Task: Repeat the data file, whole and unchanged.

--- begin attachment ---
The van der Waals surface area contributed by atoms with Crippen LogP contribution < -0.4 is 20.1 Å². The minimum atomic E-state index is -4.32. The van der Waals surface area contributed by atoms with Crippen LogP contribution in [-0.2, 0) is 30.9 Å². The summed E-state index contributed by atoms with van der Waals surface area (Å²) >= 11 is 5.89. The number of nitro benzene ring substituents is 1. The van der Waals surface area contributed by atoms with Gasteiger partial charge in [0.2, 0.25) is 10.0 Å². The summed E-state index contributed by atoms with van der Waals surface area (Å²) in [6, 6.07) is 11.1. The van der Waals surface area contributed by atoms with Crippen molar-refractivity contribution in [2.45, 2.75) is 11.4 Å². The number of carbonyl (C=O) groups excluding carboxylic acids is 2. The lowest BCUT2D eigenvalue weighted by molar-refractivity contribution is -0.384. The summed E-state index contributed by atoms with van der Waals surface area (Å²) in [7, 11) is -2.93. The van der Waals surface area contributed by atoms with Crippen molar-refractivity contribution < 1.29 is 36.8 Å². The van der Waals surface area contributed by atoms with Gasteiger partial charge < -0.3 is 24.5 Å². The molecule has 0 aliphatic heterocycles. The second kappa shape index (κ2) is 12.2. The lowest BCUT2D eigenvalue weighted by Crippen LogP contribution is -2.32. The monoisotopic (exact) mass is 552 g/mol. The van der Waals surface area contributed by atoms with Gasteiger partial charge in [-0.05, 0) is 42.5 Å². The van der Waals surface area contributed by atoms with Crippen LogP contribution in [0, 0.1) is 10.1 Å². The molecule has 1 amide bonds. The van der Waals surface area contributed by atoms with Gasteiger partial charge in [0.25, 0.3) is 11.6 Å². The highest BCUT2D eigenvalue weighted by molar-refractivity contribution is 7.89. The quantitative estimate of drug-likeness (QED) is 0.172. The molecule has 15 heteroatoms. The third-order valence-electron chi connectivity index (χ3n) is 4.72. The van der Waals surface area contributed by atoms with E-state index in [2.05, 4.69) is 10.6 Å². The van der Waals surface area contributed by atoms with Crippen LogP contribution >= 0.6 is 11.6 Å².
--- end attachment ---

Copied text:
The van der Waals surface area contributed by atoms with Crippen LogP contribution < -0.4 is 20.1 Å². The minimum atomic E-state index is -4.32. The van der Waals surface area contributed by atoms with Crippen LogP contribution in [-0.2, 0) is 30.9 Å². The summed E-state index contributed by atoms with van der Waals surface area (Å²) >= 11 is 5.89. The number of nitro benzene ring substituents is 1. The van der Waals surface area contributed by atoms with Gasteiger partial charge in [0.2, 0.25) is 10.0 Å². The summed E-state index contributed by atoms with van der Waals surface area (Å²) in [6, 6.07) is 11.1. The van der Waals surface area contributed by atoms with Crippen molar-refractivity contribution in [2.45, 2.75) is 11.4 Å². The number of carbonyl (C=O) groups excluding carboxylic acids is 2. The lowest BCUT2D eigenvalue weighted by molar-refractivity contribution is -0.384. The summed E-state index contributed by atoms with van der Waals surface area (Å²) in [7, 11) is -2.93. The van der Waals surface area contributed by atoms with Crippen molar-refractivity contribution < 1.29 is 36.8 Å². The van der Waals surface area contributed by atoms with Gasteiger partial charge < -0.3 is 24.5 Å². The molecule has 0 aliphatic heterocycles. The second kappa shape index (κ2) is 12.2. The lowest BCUT2D eigenvalue weighted by Crippen LogP contribution is -2.32. The monoisotopic (exact) mass is 552 g/mol. The van der Waals surface area contributed by atoms with Gasteiger partial charge in [-0.05, 0) is 42.5 Å². The van der Waals surface area contributed by atoms with Crippen LogP contribution in [0, 0.1) is 10.1 Å². The molecule has 1 amide bonds. The van der Waals surface area contributed by atoms with Gasteiger partial charge in [0.25, 0.3) is 11.6 Å². The highest BCUT2D eigenvalue weighted by molar-refractivity contribution is 7.89. The quantitative estimate of drug-likeness (QED) is 0.172. The molecule has 15 heteroatoms. The third-order valence-electron chi connectivity index (χ3n) is 4.72. The van der Waals surface area contributed by atoms with E-state index in [2.05, 4.69) is 10.6 Å². The van der Waals surface area contributed by atoms with Crippen LogP contribution >= 0.6 is 11.6 Å².